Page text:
It shows that one should not be too quick to jump into investment decisions based on other people's analysis.  At the end of the day, all forecasts and projections are just anyone's guess.  We can make educated guesses but that is what it remains at the end of the day - just an educated guess.

Monday, October 1, 2012

Ng Teng Fong Family - Singapore's 40 Richest

Ng Teng Fong, born in 1928  in the small rustic prefecture-level city of Putian, located within the eastern province of Fugian, People’s Republic of China was never a stranger to hard work.  As a boy and eldest of eleven siblings he learned early on the value of perseverance.  His parents moved the family to Singapore when Ng was at the tender age of six to pursue a family owned soya sauce factory and grocerry shop.  He worked arduously to contribute to the success of his family’s business as a factory hand and repairman of bicycles for years and as the eldest son, was expected to carry on the family legacy.  Ng Teng Fong however had other aspirations, which to the chagrin of his parents did not involve the soya sauce business.

In 1950, Ng set out to realize his goal of becoming a business mogul in his own right.  What he lacked in formal education he made up for in desire, ambition and internal fortitude.  After a failed provision shop venture, Ng was able to rebound acquiring enough funds to establish his own property development company in 1960.  Under the capable tutelage of billionaire Eliya Thamby, the Far East Organization (FEO) was born and all of Ng’s dreams were finally realized.

A billion dollars is quite an outstanding net worth for any family let alone one person.  The astronomical figure has easily made Ng Teng Fong named number one in Forbes Asia while he was alive. And although rich beyond comprehension, his lifestyle was a complete oxymoron to his financial worth.  Not one to indulge in the flamboyant and extravagant self-deserving life that most billionaires thrust themselves into; Fong lived a rich but humble life.  Although one of the largest real estate developers in Hong Kong, Fong lived in the same house for over thirty years and was known for packing his lunches.  The simplicity of his lifestyle was in direct contract contrast to the fortune he had accomplished.  Perhaps his simple lifestyle was because of his humble means that he was raised, or being in the position of poverty as a young man may have been the reason for his modest living.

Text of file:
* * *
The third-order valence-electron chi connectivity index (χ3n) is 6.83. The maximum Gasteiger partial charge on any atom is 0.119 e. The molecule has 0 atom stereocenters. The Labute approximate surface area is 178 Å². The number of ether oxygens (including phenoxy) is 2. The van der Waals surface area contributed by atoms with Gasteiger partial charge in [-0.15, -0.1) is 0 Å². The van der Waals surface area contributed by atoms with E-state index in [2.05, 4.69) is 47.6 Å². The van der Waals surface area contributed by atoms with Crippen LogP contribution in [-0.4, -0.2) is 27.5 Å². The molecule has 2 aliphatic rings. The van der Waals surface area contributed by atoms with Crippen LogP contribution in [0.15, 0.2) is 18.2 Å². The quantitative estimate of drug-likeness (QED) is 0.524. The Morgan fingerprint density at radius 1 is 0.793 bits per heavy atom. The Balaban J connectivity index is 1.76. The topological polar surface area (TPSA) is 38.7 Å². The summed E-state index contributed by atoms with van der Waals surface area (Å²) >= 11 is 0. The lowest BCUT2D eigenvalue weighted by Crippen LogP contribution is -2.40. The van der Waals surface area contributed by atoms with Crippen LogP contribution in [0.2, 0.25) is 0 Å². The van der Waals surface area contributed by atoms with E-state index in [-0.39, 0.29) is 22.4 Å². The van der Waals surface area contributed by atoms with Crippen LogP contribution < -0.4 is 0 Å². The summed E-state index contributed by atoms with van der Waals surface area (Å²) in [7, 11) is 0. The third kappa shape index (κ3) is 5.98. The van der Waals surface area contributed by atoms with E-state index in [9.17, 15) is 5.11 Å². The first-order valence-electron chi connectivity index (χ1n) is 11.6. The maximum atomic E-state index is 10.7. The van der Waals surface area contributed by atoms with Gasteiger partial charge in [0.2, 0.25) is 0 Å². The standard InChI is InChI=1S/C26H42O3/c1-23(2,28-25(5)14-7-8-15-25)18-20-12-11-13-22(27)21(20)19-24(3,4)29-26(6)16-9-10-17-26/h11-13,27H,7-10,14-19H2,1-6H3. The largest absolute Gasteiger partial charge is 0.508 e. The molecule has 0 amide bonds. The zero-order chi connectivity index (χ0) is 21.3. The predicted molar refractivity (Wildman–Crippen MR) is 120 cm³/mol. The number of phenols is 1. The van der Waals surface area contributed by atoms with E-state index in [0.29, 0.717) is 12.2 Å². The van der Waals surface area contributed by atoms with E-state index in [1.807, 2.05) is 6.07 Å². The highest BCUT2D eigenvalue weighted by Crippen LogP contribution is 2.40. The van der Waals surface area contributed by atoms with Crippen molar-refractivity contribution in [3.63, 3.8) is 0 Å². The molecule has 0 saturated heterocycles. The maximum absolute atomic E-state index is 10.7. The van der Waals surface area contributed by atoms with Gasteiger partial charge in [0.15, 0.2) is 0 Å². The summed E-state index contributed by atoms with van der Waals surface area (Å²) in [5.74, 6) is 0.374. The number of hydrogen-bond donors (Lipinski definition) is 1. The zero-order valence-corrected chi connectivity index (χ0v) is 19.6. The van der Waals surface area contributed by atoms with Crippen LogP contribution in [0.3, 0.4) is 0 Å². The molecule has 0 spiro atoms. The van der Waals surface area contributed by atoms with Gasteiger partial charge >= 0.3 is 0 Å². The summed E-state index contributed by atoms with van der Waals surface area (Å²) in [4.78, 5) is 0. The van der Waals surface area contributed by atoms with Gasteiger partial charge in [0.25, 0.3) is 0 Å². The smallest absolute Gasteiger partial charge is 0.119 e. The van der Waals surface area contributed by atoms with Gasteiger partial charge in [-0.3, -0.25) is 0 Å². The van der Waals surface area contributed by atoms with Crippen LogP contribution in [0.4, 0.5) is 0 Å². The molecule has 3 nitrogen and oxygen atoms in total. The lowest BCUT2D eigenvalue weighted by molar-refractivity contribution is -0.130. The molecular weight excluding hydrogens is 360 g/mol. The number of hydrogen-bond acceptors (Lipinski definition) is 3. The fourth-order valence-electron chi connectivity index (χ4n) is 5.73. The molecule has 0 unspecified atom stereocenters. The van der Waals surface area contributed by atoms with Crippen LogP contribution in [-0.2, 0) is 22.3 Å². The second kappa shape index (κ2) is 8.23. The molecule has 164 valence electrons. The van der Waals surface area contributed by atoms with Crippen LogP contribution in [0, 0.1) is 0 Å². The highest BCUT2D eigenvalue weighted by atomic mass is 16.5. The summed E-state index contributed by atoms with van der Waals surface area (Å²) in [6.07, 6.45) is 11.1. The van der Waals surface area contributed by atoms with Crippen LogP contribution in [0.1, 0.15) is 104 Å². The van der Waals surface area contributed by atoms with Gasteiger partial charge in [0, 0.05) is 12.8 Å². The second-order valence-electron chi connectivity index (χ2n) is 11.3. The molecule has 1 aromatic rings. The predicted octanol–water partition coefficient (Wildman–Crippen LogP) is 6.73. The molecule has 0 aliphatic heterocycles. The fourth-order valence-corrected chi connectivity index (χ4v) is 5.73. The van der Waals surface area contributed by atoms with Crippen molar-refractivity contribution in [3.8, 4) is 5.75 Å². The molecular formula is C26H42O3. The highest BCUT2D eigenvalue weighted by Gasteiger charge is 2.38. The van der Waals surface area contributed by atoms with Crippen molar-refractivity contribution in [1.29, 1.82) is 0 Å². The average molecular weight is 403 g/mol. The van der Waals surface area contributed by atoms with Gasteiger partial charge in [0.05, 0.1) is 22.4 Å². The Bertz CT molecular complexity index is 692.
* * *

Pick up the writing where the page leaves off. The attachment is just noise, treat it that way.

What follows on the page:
As the first of its achievements FEO developed a housing community comprised of 72 terrace houses at Jalan Pacheli in Serangoon Gardens, in Singapore.  These homes, as part of the now exclusive Singapore community, sold for $20,000 each in 1962.  Following closely on the heels of this success Ng ambitiously threw his hat into the hotel arena constructing a $5.5 million Singapore Forum Hotel on Orchard Road.  The first in a very illustrious portfolio of luxury residences the Forum Hotel boasted an Asian inspired experiential experience that is still coveted today.